By George H. Friedman, SAA Editor-in-Chief
No sooner had we reported in SAA 2020-19 (May 20) that FINRA Dispute Resolution Services (“DRS”) had responded to comments on its proposed new fee regime specifically for expungement requests, than the SEC just days later approved the rule.
After years of accommodating brokers' expungement requests and fitting that subsidiary, quasi-regulatory relief into its existing filing fee structure, DRS had proposed a new fee regime specifically for expungement requests. We offer a recap below.
Background and a Core Objective
The Authority filed with the SEC on February 7, SR-FINRA-2020-005, the purpose of which was to establish minimum fees for requesting expungements. It proposed to amend both Codes to require separate fees for expungement requests arising organically within customer arbitration proceedings and impose a new fee set applicable to “straight-in” expungement proceedings. One key objective was to eliminate the “$1 Trick” – a loophole that developed with the surge in expungement requests over the past several years. Because expungement is a form of equitable relief, Statements of Claim in arbitration matters concerned wholly with the question of expungement -- so-called "straight-in" proceedings -- did not require an amount in controversy, but FINRA Rules charge relatively expensive fees when Claimants don't "specify" any monetary damages. By seeking $1 in compensatory damages for a related defamation claim, the "straight-in" Claimant obtains a one-person Panel, qualifies for small claims treatment, and achieves much lower fees for herself and the sponsoring firms (ed: FINRA estimated that 76% of filers of straight-in requests utilized this device). Adoption of the new rules will put an end to that practice.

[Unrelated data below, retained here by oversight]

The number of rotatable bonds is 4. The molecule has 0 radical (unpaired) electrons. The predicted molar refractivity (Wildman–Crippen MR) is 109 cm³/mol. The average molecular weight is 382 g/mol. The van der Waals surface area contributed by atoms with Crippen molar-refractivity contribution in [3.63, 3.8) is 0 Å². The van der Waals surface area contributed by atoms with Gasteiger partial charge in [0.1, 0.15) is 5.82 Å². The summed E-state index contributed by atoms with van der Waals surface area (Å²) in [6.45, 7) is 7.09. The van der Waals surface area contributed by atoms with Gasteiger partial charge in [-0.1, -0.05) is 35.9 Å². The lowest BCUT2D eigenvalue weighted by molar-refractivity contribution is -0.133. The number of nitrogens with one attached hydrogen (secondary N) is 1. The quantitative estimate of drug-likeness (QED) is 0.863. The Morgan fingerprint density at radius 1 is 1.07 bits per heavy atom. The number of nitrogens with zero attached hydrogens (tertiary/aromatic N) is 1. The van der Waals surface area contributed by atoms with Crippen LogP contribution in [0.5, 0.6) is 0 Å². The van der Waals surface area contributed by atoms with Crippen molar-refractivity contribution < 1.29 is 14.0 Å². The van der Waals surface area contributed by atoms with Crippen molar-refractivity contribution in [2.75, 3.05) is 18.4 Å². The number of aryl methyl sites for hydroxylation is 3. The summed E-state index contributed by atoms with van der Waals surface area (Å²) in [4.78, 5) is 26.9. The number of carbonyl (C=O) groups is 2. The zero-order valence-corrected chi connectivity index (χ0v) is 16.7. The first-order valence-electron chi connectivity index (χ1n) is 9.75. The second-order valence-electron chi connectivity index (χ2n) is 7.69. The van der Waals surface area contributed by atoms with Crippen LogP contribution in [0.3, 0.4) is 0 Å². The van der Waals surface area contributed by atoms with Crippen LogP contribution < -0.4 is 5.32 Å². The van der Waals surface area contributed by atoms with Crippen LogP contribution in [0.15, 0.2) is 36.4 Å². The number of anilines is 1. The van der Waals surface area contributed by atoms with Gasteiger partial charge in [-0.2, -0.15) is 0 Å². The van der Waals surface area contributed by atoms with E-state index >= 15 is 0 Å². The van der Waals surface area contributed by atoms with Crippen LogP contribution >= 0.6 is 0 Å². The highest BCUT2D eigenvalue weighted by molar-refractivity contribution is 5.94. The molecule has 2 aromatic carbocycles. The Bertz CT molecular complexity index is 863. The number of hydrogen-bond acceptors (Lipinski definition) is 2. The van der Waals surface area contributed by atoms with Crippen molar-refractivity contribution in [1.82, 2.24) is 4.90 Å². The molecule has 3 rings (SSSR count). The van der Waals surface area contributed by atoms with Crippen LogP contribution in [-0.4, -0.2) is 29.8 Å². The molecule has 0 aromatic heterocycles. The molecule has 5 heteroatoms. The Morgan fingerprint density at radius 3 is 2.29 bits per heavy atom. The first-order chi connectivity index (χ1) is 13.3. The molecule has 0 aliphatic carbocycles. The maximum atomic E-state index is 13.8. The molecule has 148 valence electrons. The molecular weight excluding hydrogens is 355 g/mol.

Quick SEC Turnaround
As reported in SAA 2020-08 (Feb. 26), the SEC on February 20 Noticed the proposal (Release No. 34-88251), and published it in the Federal Register on February 26 (Vol. 85, No. 38, Page 11165). As reported in SAA 2020-12 (Mar. 25), the comment period closed March 18, resulting in seven letters that were mostly supportive (with some suggesting other improvements). As reported in #19, FINRA on May 18 responded to comments in a 13-page letter. Just eight days later, the SEC on May 26 approved the rule change proposal (Release No. 34-88945). In rejecting “more should be done” suggestions for changes to the proposed rule: “the Commission acknowledges the concerns of commenters who argue that the proposal should do more to reform the expungement process, including by requiring expungement requests to be decided by a three-person panel. However, the Commission notes that FINRA has represented that it is separately developing other proposed changes to the current expungement framework, including codifying as rules the Guidance and establishing a roster of arbitrators with additional training and experience from which a three-person panel would be selected to decide straight-in requests and expungement requests in settled customer arbitrations. FINRA also states that it welcomes a continued dialogue with the commenters on these and other proposed changes to the expungement framework” (footnotes omitted).
(ed: *While the new rule may seem to have cropped up, without context or design, it is in fact emblematic of systemic rule changes, currently in various stages of development, that will ultimately overhaul the FINRA expungement process. We read the SEC’s comment directly above as: “Keep working on this; we’ll be watching.” **The next step – aside from Federal Register publication – is FINRA filing a Regulatory Notice establishing the effective date. Specifically: “FINRA will announce the effective date of the proposed rule change in a Regulatory Notice to be published no later than 60 days following Commission approval. The effective date will be no later than 60 days following publication of the Regulatory Notice announcing Commission approval of the proposed rule change.” Our hunch is a “cases filed” effectiveness. ***In the meantime, we expect there will be a flurry of under-the-wire expungement requests ahead of the effective date.)